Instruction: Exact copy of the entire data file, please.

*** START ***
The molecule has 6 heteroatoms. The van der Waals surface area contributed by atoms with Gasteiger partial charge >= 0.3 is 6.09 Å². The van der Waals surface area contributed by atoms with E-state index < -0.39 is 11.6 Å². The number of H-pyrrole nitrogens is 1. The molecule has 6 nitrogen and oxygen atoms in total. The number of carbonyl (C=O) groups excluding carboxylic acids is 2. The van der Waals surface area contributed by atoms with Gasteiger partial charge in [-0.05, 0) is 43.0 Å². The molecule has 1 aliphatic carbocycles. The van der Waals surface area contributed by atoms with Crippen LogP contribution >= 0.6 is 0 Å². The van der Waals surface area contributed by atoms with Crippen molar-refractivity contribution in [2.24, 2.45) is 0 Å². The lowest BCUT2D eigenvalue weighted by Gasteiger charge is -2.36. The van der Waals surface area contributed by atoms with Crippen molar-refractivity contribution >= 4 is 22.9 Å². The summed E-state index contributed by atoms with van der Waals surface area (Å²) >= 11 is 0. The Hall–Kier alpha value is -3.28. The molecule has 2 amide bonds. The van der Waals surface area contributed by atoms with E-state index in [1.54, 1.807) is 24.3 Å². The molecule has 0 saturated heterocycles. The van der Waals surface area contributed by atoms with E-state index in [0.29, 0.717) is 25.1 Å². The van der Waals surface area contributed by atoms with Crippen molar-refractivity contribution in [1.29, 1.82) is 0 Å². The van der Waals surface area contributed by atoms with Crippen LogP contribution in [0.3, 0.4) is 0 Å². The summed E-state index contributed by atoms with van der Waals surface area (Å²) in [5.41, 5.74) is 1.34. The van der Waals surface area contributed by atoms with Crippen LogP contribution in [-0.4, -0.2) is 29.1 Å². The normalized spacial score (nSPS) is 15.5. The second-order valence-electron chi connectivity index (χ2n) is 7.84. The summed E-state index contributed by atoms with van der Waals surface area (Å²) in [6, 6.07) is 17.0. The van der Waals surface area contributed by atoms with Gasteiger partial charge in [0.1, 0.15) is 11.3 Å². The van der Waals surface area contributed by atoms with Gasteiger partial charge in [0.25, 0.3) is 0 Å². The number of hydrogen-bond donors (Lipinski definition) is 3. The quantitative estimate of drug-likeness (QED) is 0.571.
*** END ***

The molecule has 6 heteroatoms. The van der Waals surface area contributed by atoms with Gasteiger partial charge >= 0.3 is 6.09 Å². The van der Waals surface area contributed by atoms with E-state index < -0.39 is 11.6 Å². The number of H-pyrrole nitrogens is 1. The molecule has 6 nitrogen and oxygen atoms in total. The number of carbonyl (C=O) groups excluding carboxylic acids is 2. The van der Waals surface area contributed by atoms with Gasteiger partial charge in [-0.05, 0) is 43.0 Å². The molecule has 1 aliphatic carbocycles. The van der Waals surface area contributed by atoms with Crippen LogP contribution >= 0.6 is 0 Å². The van der Waals surface area contributed by atoms with Crippen molar-refractivity contribution in [2.24, 2.45) is 0 Å². The lowest BCUT2D eigenvalue weighted by Gasteiger charge is -2.36. The van der Waals surface area contributed by atoms with Crippen molar-refractivity contribution >= 4 is 22.9 Å². The summed E-state index contributed by atoms with van der Waals surface area (Å²) >= 11 is 0. The Hall–Kier alpha value is -3.28. The molecule has 2 amide bonds. The van der Waals surface area contributed by atoms with E-state index in [1.54, 1.807) is 24.3 Å². The molecule has 0 saturated heterocycles. The van der Waals surface area contributed by atoms with E-state index in [0.29, 0.717) is 25.1 Å². The van der Waals surface area contributed by atoms with Crippen molar-refractivity contribution in [1.29, 1.82) is 0 Å². The van der Waals surface area contributed by atoms with Crippen LogP contribution in [0.3, 0.4) is 0 Å². The summed E-state index contributed by atoms with van der Waals surface area (Å²) in [5.41, 5.74) is 1.34. The van der Waals surface area contributed by atoms with Crippen LogP contribution in [-0.4, -0.2) is 29.1 Å². The normalized spacial score (nSPS) is 15.5. The second-order valence-electron chi connectivity index (χ2n) is 7.84. The summed E-state index contributed by atoms with van der Waals surface area (Å²) in [6, 6.07) is 17.0. The van der Waals surface area contributed by atoms with Gasteiger partial charge in [0.1, 0.15) is 11.3 Å². The van der Waals surface area contributed by atoms with Gasteiger partial charge in [0.25, 0.3) is 0 Å². The number of hydrogen-bond donors (Lipinski definition) is 3. The quantitative estimate of drug-likeness (QED) is 0.571.